Gas nozzleRising gas prices have sparked revived interest in a variety of solutions, including ways to make your own fuel. Advances in technology may eventually allow this process to become a little more practical – and safer.

This is not a new idea, and my local library has a book that claims to explain “how to make your own motor fuel at home.” It’s perhaps not a coincidence that it was assigned a place on the library shelf between two other books entitled “Fireworks.”

I recently read an article about a much higher tech approach that’s about to hit the market, and promises the ability to safely produce your own ethanol from sugar, not corn, for about a dollar a gallon. It doesn’t use table sugar, but cheaper surplus supplies, including inedible sugar from Mexico.

This approach obviously isn’t for everyone, and I don’t have first-hand information about the company or the process. The concept is at least intriguing, and if you’re interested, you can read about it here.

I wish the company success with their venture, because this is an example of the kind of innovative thinking that can help solve our current energy crisis. I’m certainly not making light of potentially promising technology, but this is a subject which also lends itself to a little fun.

In addition to using sugar for the raw material, this device allows businesses such as restaurants and bars to turn discarded alcoholic beverages into ethanol, and burn it rather than gasoline in vehicles. I guess this puts a new twist on the old line about “one for the road”!

If a portable, efficient and affordable device to rapidly convert processed sugar into ethanol for fuel could be developed, it might prove to be a mixed blessing. Perhaps a conversation like this would take place someday in campgrounds around the country:

(Mom to kids) “No, I’ve already told you – no s’mores again around the campfire tonight. You had some last night, and we need the rest of the marshmallows and chocolate bars to make enough gas to get back home tomorrow!”

Happy travels.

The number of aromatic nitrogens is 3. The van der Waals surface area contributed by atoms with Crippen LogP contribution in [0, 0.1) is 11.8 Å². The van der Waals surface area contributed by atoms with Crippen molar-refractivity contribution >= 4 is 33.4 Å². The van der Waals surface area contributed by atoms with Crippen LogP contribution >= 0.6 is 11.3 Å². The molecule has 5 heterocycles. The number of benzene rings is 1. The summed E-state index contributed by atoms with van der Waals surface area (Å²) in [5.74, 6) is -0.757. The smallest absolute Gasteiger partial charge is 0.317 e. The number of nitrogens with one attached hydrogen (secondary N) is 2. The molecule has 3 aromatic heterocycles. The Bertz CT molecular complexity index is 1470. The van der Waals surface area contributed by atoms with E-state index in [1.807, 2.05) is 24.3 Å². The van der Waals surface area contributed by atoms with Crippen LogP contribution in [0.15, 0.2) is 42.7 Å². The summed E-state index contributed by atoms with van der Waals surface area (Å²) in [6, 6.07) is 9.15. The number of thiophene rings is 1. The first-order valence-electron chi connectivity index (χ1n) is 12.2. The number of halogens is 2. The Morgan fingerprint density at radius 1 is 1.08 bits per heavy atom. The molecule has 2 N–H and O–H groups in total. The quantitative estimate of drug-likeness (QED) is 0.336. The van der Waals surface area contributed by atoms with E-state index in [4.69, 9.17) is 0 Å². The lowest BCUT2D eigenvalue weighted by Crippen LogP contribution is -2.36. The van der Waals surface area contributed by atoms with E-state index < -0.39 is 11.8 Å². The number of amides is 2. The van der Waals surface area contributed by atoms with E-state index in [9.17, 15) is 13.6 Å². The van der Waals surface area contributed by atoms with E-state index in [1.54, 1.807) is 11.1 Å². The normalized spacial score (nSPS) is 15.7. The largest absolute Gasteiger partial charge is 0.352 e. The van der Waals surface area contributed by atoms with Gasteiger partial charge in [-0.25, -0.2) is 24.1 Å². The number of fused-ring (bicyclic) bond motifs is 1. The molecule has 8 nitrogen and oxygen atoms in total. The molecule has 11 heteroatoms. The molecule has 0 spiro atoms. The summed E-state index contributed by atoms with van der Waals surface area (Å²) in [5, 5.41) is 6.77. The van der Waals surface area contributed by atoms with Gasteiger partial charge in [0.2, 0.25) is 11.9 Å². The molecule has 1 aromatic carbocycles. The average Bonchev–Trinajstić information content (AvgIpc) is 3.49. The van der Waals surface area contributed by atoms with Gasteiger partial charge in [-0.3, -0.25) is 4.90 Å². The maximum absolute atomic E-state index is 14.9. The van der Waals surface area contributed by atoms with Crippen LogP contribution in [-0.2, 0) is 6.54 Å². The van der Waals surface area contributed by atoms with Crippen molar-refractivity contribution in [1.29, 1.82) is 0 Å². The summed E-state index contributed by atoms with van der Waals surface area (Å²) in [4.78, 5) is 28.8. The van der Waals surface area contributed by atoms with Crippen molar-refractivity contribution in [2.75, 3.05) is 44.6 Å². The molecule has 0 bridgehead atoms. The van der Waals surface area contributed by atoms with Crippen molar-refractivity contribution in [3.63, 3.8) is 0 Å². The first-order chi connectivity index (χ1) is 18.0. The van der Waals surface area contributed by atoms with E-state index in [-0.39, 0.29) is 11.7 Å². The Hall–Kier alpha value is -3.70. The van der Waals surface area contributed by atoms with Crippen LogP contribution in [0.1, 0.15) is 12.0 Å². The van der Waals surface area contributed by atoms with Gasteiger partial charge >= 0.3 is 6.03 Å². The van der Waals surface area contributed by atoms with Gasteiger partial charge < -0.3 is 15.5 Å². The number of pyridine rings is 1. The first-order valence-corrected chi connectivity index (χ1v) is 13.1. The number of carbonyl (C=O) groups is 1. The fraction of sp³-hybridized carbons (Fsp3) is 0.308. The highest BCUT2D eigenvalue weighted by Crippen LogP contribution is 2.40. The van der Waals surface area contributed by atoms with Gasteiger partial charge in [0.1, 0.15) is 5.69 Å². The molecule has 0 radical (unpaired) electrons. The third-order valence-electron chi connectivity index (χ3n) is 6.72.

Jim Burnett

Life – it’s an adventure…. Find something to smile about today!

Leave a Reply


  1. Thanks for the comment, John. Yes, it’s ironic that while “sugar in the gas tank” has always been bad news, in today’s world sugar cane and similar items are being used to produce fuel.

    You are also on target with cautions about the “snake oil salesmen.” There are plenty of scams out there promoting gadgets or fuel additives that supposedly increase gas mileage. As always, a good dose of caution and research is required before trying a new “innovation.”

  2. John Malin

    Years past, “sugaring a carb or fuel tank” was bad news. Caution the “snake oil” sales are arrising again.

  3. TXBrad

    Sounds great & it will work, But, our politions in DC & localy, will Tax it, permitt it to take years to get one & regulate it to the hill.
    They need taxes from fuel to fund their “pork” projects ! The wackos & green global warming folks will find 1000 ways to stop anything like this.
    Their lobby folks would go balastic.
    But, like moon shine operations, just need to hide pumps.
    Coor’s brewery has been doing w/ waste beer for years. They used to dump it in a river & fish loved it! But, enviormental folks stopped it . It is mixed w/ gasoline & well taxed !

  4. Charles –
    Thanks for the comment, and you’re exactly right. For some of the new ideas on the energy front to become useful, some updates in regulations will be needed in many locations.

  5. Charles Gee

    Not sure about this, but up here in Canada the authorities frown on the distillation of ethanol real big time. The problem being that there is a heap of tax they might miss out on if this becomes wide spread. Like many good ideas to ease the present ridiculous situation there are a whole bunch of old laws that have to go before we can do this safely.